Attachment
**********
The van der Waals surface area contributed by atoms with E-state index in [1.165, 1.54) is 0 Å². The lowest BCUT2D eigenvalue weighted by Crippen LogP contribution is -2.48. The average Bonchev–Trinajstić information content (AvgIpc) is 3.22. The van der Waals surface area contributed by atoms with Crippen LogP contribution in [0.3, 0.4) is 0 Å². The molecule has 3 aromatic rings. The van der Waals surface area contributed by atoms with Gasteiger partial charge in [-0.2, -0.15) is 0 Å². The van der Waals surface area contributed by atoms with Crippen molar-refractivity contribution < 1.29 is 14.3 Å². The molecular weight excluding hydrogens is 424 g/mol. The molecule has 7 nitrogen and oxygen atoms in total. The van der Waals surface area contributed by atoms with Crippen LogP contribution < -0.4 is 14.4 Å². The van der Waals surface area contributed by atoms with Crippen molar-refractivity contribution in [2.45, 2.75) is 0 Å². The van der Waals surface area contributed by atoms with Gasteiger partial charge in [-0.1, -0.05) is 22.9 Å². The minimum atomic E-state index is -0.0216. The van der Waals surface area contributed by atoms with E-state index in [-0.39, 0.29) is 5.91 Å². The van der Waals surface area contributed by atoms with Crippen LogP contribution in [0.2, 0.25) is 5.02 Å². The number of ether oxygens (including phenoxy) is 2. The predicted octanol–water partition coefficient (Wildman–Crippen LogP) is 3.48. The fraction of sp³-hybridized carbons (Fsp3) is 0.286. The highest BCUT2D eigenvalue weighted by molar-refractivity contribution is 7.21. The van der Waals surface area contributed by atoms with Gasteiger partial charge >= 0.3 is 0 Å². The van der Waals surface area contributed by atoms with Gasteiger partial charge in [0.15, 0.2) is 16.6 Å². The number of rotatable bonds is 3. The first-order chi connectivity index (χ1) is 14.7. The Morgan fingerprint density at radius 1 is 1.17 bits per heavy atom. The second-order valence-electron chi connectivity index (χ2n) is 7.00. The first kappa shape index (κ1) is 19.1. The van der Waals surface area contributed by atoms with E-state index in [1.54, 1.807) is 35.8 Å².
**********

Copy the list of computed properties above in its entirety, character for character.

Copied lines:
The van der Waals surface area contributed by atoms with E-state index in [1.165, 1.54) is 0 Å². The lowest BCUT2D eigenvalue weighted by Crippen LogP contribution is -2.48. The average Bonchev–Trinajstić information content (AvgIpc) is 3.22. The van der Waals surface area contributed by atoms with Crippen LogP contribution in [0.3, 0.4) is 0 Å². The molecule has 3 aromatic rings. The van der Waals surface area contributed by atoms with Gasteiger partial charge in [-0.2, -0.15) is 0 Å². The van der Waals surface area contributed by atoms with Crippen molar-refractivity contribution < 1.29 is 14.3 Å². The molecular weight excluding hydrogens is 424 g/mol. The molecule has 7 nitrogen and oxygen atoms in total. The van der Waals surface area contributed by atoms with Crippen LogP contribution < -0.4 is 14.4 Å². The van der Waals surface area contributed by atoms with Crippen molar-refractivity contribution in [2.45, 2.75) is 0 Å². The van der Waals surface area contributed by atoms with Gasteiger partial charge in [-0.1, -0.05) is 22.9 Å². The minimum atomic E-state index is -0.0216. The van der Waals surface area contributed by atoms with E-state index in [-0.39, 0.29) is 5.91 Å². The van der Waals surface area contributed by atoms with Crippen LogP contribution in [0.2, 0.25) is 5.02 Å². The number of ether oxygens (including phenoxy) is 2. The predicted octanol–water partition coefficient (Wildman–Crippen LogP) is 3.48. The fraction of sp³-hybridized carbons (Fsp3) is 0.286. The highest BCUT2D eigenvalue weighted by molar-refractivity contribution is 7.21. The van der Waals surface area contributed by atoms with Gasteiger partial charge >= 0.3 is 0 Å². The van der Waals surface area contributed by atoms with Gasteiger partial charge in [0.15, 0.2) is 16.6 Å². The number of rotatable bonds is 3. The first-order chi connectivity index (χ1) is 14.7. The Morgan fingerprint density at radius 1 is 1.17 bits per heavy atom. The second-order valence-electron chi connectivity index (χ2n) is 7.00. The first kappa shape index (κ1) is 19.1. The van der Waals surface area contributed by atoms with E-state index in [1.54, 1.807) is 35.8 Å².